In January 1990, a well-established heart transplant program added a psychosocial evaluation procedure to its medical evaluation of potential transplant recipients. To determine the predictive value of psychosocial evaluation for decisions to list patients for a transplant and for ultimate clinical outcomes, we reviewed records of 191 patients who underwent psychosocial evaluation in the subsequent 3 years. Informal prescreening for obvious psychopathology and other disqualifiers almost certainly restricted the ranges of psychosocial factors observed in the sample. Of 120 patients listed, 61 actually received transplants. Psychosocial factors were little used in deciding whether to list the patients and were not predictive of recipients' medical outcome or compliance, but were moderately predictive of complication rates and difficulty of managing patients after transplantation. Although psychosocial evaluation of prescreened potential transplant recipients has little value in predicting medical outcome, it may be useful for planning and scheduling care after transplantation.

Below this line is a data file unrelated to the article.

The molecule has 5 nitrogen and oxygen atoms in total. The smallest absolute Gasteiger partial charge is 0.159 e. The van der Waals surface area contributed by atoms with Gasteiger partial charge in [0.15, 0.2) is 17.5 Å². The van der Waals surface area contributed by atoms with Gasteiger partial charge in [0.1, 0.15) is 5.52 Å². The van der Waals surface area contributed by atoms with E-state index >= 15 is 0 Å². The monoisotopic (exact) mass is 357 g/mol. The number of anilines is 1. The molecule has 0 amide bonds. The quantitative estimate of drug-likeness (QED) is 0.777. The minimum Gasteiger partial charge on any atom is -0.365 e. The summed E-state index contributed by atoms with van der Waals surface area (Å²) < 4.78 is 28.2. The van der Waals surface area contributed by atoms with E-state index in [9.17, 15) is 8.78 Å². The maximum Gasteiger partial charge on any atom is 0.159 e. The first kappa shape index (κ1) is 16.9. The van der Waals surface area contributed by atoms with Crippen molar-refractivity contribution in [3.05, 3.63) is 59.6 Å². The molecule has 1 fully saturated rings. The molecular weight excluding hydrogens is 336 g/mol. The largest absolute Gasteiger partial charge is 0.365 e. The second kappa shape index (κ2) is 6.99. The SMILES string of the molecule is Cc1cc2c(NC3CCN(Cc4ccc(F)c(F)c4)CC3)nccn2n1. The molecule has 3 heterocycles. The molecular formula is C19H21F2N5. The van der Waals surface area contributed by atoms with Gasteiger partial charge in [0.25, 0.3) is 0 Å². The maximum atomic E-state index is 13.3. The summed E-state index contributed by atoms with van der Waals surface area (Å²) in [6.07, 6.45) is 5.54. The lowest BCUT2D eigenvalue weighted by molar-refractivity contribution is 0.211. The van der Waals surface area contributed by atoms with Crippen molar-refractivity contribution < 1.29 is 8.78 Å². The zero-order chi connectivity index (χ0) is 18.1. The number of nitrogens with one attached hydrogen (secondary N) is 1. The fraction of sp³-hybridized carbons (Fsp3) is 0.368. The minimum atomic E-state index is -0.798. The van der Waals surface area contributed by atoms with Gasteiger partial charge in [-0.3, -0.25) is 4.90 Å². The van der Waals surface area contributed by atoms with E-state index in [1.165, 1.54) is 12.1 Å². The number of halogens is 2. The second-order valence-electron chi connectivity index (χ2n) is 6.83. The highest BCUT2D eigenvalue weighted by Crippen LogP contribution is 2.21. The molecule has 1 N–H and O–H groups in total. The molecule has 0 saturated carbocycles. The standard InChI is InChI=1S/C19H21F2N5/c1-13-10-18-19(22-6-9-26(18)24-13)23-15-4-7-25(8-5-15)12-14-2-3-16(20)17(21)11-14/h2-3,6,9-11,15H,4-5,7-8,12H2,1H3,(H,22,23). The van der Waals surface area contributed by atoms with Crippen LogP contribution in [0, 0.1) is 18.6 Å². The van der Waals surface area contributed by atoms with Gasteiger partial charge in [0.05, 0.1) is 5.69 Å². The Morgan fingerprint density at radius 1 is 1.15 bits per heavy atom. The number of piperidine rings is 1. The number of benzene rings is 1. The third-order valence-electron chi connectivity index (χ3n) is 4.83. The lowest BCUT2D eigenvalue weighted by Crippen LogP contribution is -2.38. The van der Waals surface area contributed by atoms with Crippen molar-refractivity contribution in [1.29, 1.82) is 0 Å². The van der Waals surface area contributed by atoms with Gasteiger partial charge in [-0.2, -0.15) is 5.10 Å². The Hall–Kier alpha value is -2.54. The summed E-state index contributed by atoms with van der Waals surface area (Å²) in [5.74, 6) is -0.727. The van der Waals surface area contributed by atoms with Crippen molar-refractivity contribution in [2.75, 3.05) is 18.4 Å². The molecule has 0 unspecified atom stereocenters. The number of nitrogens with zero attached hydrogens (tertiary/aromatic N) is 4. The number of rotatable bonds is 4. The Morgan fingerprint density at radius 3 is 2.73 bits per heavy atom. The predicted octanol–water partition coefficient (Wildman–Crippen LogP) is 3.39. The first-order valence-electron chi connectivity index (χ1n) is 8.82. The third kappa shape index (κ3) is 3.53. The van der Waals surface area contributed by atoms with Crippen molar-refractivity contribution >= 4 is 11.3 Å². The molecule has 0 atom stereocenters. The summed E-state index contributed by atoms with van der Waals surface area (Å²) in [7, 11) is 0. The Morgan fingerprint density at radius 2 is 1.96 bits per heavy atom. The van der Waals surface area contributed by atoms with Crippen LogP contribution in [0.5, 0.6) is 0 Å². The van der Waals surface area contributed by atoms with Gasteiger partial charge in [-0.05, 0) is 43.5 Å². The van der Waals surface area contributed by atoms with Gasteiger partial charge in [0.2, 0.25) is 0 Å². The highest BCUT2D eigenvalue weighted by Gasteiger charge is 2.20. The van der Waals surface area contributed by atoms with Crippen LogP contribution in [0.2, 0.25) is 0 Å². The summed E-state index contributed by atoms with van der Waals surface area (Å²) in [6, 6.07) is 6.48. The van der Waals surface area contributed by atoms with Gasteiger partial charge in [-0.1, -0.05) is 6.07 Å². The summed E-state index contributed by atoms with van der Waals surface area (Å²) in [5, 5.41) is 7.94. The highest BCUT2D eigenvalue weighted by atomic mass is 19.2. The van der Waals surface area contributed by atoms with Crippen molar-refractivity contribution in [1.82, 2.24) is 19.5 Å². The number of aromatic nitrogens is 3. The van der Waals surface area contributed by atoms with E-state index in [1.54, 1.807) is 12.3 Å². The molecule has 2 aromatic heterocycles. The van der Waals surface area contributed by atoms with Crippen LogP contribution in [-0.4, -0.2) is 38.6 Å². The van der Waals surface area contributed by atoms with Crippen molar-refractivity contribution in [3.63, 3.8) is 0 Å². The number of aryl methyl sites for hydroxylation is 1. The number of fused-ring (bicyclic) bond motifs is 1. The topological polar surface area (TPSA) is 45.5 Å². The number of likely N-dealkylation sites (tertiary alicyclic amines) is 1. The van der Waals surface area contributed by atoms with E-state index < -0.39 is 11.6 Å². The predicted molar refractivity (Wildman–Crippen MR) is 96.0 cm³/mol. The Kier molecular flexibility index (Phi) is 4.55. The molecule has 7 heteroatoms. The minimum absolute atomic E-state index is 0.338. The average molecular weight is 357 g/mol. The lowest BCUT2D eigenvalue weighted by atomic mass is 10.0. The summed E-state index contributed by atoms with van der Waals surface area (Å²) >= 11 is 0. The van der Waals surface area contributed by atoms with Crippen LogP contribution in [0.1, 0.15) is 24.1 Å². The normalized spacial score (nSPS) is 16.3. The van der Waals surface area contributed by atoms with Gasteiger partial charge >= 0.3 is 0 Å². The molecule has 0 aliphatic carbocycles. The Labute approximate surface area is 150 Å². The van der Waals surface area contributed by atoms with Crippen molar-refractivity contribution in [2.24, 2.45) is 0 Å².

|Original language||English (US)|
|Number of pages||7|
|Journal||Journal of transplant coordination : official publication of the North American Transplant Coordinators Organization (NATCO)|
|State||Published - Dec 1997|
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